Tuesday, November 04, 2008
Flying Saucer Attack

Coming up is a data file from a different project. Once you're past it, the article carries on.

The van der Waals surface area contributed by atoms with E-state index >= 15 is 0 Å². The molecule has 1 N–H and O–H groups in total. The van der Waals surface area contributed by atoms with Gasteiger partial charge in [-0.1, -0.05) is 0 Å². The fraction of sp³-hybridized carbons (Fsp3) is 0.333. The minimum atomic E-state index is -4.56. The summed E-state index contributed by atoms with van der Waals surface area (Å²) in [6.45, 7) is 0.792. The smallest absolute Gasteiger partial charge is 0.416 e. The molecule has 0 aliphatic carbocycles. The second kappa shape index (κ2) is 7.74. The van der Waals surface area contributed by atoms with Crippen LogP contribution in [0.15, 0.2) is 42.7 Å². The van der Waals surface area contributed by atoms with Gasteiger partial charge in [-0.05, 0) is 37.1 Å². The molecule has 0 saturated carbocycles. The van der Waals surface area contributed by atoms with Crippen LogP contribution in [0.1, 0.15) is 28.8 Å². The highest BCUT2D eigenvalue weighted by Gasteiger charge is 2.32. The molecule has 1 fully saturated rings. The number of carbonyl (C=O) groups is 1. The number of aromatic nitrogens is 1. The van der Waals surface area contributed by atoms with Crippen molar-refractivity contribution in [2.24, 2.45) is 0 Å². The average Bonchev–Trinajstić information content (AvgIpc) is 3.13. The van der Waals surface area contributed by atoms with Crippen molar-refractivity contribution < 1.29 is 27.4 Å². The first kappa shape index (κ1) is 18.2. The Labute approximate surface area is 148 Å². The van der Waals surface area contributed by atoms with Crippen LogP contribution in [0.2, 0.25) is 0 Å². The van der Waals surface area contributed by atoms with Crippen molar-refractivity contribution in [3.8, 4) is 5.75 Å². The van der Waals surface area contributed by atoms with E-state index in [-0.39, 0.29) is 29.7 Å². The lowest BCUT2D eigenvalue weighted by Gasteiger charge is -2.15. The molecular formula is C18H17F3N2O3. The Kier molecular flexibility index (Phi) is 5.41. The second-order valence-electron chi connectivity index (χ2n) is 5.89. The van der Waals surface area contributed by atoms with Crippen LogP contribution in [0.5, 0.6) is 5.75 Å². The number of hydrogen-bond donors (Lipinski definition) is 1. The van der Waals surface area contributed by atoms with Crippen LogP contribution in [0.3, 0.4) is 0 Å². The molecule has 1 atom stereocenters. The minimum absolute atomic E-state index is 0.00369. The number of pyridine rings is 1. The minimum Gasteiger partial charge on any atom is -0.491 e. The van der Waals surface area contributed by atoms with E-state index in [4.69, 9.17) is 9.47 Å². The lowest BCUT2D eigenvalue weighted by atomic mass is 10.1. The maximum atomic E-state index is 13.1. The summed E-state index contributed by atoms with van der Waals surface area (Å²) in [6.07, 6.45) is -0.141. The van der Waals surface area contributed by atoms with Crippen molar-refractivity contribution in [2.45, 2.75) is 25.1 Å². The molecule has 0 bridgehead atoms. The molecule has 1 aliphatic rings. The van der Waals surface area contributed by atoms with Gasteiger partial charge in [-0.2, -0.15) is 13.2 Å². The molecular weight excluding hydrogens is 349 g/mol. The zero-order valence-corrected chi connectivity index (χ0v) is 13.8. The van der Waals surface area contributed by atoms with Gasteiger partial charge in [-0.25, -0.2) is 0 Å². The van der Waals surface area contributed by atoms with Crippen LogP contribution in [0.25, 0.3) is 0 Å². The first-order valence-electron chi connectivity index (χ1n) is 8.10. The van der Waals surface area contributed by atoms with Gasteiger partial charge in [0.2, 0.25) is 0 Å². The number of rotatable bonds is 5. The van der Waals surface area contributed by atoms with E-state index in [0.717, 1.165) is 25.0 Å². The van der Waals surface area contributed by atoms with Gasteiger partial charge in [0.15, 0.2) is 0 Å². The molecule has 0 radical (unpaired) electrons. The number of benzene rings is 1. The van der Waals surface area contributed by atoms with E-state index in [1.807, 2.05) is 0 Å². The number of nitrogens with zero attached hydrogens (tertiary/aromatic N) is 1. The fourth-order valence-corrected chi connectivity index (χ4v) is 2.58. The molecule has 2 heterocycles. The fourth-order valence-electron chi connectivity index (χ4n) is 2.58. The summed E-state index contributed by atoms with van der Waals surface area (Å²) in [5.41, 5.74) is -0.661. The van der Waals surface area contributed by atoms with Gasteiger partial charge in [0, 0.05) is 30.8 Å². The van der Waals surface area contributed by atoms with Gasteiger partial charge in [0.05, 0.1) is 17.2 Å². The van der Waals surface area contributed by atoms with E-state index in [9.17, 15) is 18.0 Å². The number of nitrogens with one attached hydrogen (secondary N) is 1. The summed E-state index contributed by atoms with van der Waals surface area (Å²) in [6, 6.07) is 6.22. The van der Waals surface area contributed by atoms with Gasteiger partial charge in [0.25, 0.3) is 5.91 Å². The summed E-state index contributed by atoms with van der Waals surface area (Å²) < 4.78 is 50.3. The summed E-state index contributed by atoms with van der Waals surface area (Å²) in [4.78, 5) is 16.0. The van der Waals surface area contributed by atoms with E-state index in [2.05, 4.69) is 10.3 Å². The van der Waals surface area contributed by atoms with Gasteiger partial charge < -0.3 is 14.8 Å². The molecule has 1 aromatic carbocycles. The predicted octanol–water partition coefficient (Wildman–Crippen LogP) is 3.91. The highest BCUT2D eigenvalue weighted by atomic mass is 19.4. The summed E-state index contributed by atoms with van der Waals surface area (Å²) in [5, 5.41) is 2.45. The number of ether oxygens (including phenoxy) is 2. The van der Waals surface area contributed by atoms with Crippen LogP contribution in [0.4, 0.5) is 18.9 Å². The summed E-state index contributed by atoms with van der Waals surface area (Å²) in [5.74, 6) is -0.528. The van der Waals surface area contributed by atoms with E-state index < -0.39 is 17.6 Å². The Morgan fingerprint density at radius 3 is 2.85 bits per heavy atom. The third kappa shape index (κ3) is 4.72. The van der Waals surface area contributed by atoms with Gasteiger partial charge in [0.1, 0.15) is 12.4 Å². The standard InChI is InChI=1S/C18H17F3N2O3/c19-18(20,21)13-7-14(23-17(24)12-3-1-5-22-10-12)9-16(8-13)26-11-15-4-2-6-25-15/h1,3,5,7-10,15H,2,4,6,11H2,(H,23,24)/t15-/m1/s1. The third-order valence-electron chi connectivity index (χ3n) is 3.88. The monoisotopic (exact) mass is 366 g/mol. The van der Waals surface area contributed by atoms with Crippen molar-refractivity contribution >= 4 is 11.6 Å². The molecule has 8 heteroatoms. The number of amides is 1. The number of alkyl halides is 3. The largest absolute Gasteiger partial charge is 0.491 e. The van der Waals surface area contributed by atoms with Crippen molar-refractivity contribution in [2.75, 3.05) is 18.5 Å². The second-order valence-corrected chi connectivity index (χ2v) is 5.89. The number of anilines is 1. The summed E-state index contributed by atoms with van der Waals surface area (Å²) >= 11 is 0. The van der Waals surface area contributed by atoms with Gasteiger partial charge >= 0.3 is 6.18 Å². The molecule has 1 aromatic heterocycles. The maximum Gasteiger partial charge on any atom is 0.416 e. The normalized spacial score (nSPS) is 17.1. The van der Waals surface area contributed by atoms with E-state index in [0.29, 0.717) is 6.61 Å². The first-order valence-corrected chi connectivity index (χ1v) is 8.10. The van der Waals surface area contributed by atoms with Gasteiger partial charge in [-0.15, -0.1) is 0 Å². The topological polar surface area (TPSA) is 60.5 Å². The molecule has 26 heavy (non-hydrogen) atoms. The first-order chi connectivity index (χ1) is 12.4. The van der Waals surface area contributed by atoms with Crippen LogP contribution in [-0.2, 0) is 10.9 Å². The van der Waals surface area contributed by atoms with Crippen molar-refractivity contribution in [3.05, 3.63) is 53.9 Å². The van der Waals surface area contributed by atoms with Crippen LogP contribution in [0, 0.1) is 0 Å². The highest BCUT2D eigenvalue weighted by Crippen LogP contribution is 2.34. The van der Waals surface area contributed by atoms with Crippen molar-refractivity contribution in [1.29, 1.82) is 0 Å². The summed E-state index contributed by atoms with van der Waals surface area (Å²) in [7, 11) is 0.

Seemingly emerging out of nowhere following an initial single or two, Flying Saucer Attack's debut album crystallized an incipient 1990s underground as in thrall to folk music as to feedback blasts and Krautrock influences. The description the band members themselves used, also considered by some as an alternate title to this album, was "rural psychedelia," and rarely has form so readily followed function. The original duo of Pearce and Brook, with some help from friend/Third Eye Foundation mainman Matt Elliott on percussion and clarinet (thus creating an even more alien atmosphere on "Moonset"), created a thick, evocatively haunting collection of modern mind-blowers. If any one thing could be singled out about the album, it's the continual contrast between Pearce's soft, reflective singing, often sunk deep into the overall mix and treated with heavy-duty echo, and his often tremendous guitar work, electric squalls, and drones piled atop one another. Songs like the exultant "Wish" and "A Silent Tide" are the breathtaking results. Initial comparisons were made to My Bloody Valentine and the shoegazing crowd, but they're misplaced -- it's a consciously different style employing some similar elements, but with notably varying results. Two astonishing drone/tribal instrumentals are named "Popol Vuh 2" and "Popol Vuh 1," both open tips of the hat to the long-lived German experimental group. The completely out-of-left-field number, though, is the cover of Suede's "The Drowners" -- changing nothing about the pace but overdriving the feedback and relentlessly toning down the vocals, FSA turn the neo-glam piece into a noisefest beyond description. Compared to later albums, Flying Saucer Attack sets more of an immediately consistent mood -- some numbers aside, the dreamy singing, the seemingly straightforward guitar parts that get more involved the more one listens, and more continue from track to track, generally speaking. The end results, though, are more than worth it.